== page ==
Such a serious process is what the Committee on the Rights of the Child has asked for. In its General Comment No. 5 (CRC/GC/2003/5 paras.45-47) it states that the best interests principle ‘requires active measures throughout Government, parliament and the judiciary.’

‘Every legislative, administrative and judicial body or institution is required to apply the best interests principle by systematically considering how children’s rights and interests are or will be affected by their decisions and actions – by, for example, a proposed or existing law or policy or administrative action or court decision, including those which are not directly concerned with children, but indirectly affect children’.

The Committee goes on to demand a continuous process of child impact assessments and child impact evaluations. The first is defined as predicting the impact of any proposed law, policy or budgetary allocation; the second as evaluating the actual impact of implementation. The Committee states that the process needs to built into government at all levels and as early as possible in the development of policy and affirms: ‘Self-monitoring and evaluation is an obligation for Governments.’

Progress so far

The Convention’s approach to the principle of the best interests of the child represents a major departure from most established routines in national and local politics and administration in all countries of the world. So far, such procedures have only been established in situations related to the previous, more limited, definition of the best interests principle, for instance, in regard to decisions about custody in divorce cases or sanctions on young law offenders. The broader scope of the principle has very rarely been implemented anywhere.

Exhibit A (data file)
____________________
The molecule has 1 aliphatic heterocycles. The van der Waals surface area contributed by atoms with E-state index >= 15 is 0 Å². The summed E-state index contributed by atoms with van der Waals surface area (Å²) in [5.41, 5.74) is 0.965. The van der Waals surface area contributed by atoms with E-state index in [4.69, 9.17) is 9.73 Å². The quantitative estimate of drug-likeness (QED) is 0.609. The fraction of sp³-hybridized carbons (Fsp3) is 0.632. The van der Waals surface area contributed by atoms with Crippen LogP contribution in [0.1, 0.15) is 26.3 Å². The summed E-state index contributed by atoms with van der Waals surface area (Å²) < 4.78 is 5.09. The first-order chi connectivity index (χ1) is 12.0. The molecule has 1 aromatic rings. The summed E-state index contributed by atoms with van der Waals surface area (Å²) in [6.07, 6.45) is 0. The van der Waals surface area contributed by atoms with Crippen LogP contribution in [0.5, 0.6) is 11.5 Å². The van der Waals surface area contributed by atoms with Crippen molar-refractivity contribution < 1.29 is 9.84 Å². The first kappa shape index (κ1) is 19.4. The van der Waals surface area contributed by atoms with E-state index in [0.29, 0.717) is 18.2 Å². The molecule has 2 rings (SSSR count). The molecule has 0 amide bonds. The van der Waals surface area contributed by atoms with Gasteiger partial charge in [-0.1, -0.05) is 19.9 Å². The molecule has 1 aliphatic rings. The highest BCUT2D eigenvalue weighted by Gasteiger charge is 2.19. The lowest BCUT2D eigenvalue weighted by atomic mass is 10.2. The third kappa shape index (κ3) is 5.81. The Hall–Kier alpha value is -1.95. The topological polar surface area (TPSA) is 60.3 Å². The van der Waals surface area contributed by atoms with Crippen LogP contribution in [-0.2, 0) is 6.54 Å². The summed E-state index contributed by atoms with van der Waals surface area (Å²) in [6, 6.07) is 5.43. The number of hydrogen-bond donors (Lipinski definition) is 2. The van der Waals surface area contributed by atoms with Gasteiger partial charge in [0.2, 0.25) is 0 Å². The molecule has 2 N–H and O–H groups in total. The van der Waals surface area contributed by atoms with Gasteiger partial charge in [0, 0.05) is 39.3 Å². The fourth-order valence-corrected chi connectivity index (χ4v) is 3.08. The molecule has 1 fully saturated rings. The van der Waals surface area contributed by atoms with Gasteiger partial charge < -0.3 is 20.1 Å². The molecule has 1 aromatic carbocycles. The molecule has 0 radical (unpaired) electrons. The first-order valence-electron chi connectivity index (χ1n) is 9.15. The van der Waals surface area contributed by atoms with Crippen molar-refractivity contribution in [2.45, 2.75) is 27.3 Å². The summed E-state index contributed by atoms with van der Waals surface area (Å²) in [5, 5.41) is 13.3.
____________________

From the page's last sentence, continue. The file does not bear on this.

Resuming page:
Some experiments have been made, however. In Norway, there have been attempts to assess the impact of the national budget on children, which could be the first step towards clarifying government accountability in this regard. The Swedish parliament adopted a National Strategy for the Implementation of the Convention on the Rights of the Child, which, inter alia, prescribes that child impact analyses should be included and documented in relevant decision-making. In both countries, efforts are being made to introduce the best interests principle into relevant legislation. The momentum gained has already brought about some changes – for instance, changes in the way the Swedish asylum law has been applied in specific cases.

In Belgium, the Flemish Parliament has passed legislation requiring that ‘all proposed decrees when laid before the Flemish Parliament shall be accompanied by a report on their impact on children, to the extent that the proposed decision directly affects the rights of the child’. In Scotland a system for ‘child-proofing’ policy proposals and new legislation is being developed.

In local politics, the problems tend to be specific, which may make it easier to consider a child dimension. In the United Kingdom, many local Councils have adopted the Convention on the Rights of the Child to guide their activities. This is an interesting first step and would, if pursued, mean that a child-impact analysis would generally be undertaken before decisions are made on such matters as school policy, social security, local policing, city planning and environmental protection – not to mention the local budget itself.